In 2017, I surveyed more than 100 students in public and private high schools before I began lobbying policymakers to make community service mandatory. I asked students whether they would participate in two hours of community service a fortnight. Overwhelmingly, the answer was “yes”.
Some argue community service deprives students of academic learning time. I understand that sentiment. I’m a snowed-under year 12 student trying to ace my HSC. Our schools are also vying for the top of the HSC school-ranking list. In this environment, who wants to devote time to volunteering?
But what is the purpose of education in the 21st century? Lately, the federal government comprehends it as overhauling vocational training to make it future-proof and underpin Australia’s economic recovery from the COVID-19 pandemic. That’s a good step.
But we should look further ahead and learn from the NSW Curriculum Review Interim Report in 2019, which identified a key purpose of schooling as fostering “moral and ethical contributors to society”. This was “crucial to the creation of an inclusive, coherent and compassionate society”, the report said.
All the tertiary education, technological advances and scientific discoveries in the world won’t save us from future crises unless we cultivate our willingness to help each other.
Community service plays a vital role in nurturing that willingness in young minds. It ingrains caring for each other into our young generations as second nature which in turn ensures our nation’s survival and prosperity.
A study by the Australian National University finds the number of 18- to 24-year-old Australians experiencing psychological distress has increased more than 50 per cent during the pandemic. Meanwhile, Cigna’s 2019 survey reveals more than three in five adults feel lonely.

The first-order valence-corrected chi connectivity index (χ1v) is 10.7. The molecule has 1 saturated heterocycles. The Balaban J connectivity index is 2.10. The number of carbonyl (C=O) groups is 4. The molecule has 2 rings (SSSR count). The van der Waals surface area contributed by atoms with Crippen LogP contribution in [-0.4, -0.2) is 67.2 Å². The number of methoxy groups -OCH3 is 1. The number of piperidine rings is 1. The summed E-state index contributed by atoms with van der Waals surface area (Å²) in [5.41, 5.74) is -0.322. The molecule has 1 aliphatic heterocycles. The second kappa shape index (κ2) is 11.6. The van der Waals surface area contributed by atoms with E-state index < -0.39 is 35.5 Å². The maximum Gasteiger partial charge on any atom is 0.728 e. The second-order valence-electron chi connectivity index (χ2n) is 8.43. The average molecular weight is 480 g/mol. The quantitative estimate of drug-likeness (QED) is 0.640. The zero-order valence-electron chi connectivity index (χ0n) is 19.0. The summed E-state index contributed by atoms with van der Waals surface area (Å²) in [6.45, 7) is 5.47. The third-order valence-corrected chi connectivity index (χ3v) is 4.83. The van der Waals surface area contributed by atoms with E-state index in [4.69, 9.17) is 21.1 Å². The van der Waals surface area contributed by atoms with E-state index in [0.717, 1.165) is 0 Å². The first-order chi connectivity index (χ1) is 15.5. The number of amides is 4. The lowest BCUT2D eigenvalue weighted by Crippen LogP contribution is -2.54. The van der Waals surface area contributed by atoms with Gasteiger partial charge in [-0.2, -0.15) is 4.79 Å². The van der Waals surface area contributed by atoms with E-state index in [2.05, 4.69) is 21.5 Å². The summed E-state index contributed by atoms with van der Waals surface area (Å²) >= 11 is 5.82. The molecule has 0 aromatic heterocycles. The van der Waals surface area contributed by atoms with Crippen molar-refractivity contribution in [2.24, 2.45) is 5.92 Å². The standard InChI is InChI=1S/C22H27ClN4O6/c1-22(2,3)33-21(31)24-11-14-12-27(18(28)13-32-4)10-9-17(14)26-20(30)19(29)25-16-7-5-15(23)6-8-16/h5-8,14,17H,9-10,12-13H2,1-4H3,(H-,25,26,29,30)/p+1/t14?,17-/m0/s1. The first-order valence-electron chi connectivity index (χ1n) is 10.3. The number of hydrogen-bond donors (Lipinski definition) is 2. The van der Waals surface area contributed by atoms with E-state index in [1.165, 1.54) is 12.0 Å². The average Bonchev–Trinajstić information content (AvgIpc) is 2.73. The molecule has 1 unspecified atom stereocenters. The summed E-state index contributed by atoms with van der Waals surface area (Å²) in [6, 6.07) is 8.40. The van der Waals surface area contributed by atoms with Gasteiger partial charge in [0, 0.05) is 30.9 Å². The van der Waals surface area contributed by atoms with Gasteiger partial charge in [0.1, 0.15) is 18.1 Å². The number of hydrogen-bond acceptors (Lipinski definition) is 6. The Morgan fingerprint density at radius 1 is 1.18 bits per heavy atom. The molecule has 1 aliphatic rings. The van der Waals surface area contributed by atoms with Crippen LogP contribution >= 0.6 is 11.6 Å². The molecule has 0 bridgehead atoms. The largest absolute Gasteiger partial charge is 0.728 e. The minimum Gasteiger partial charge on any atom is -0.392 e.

Research also shows that the more isolated people feel, the less willing they are to care for others, forgetting that we’re in this together.
All this could be mitigated for current and future young generations if we incorporate community service in the education curriculum.
There’s a precedent for this. In Western Australia, community service is mandatory for high school students. WA understands that investing a small amount of time and resources into nurturing students’ moral and social value results in a significantly increased mobilisation of our intellectual resources for greater good.
Volunteering WA’s research shows that volunteering is WA’s “largest industry by employment” with four in five adults volunteering in 2014, donating a total of 315 million hours. Each year volunteering yields a personal wellbeing benefit of $9.9 billion.
Our government should aim to replicate these benefits across the nation by making community service mandatory in school. If young people are willing to care for each other, to fight for what is right and to rebuild our country, we will be better prepared for whatever crises the future brings.
Lucy Fang is a year 12 student at Pymble Ladies’ College.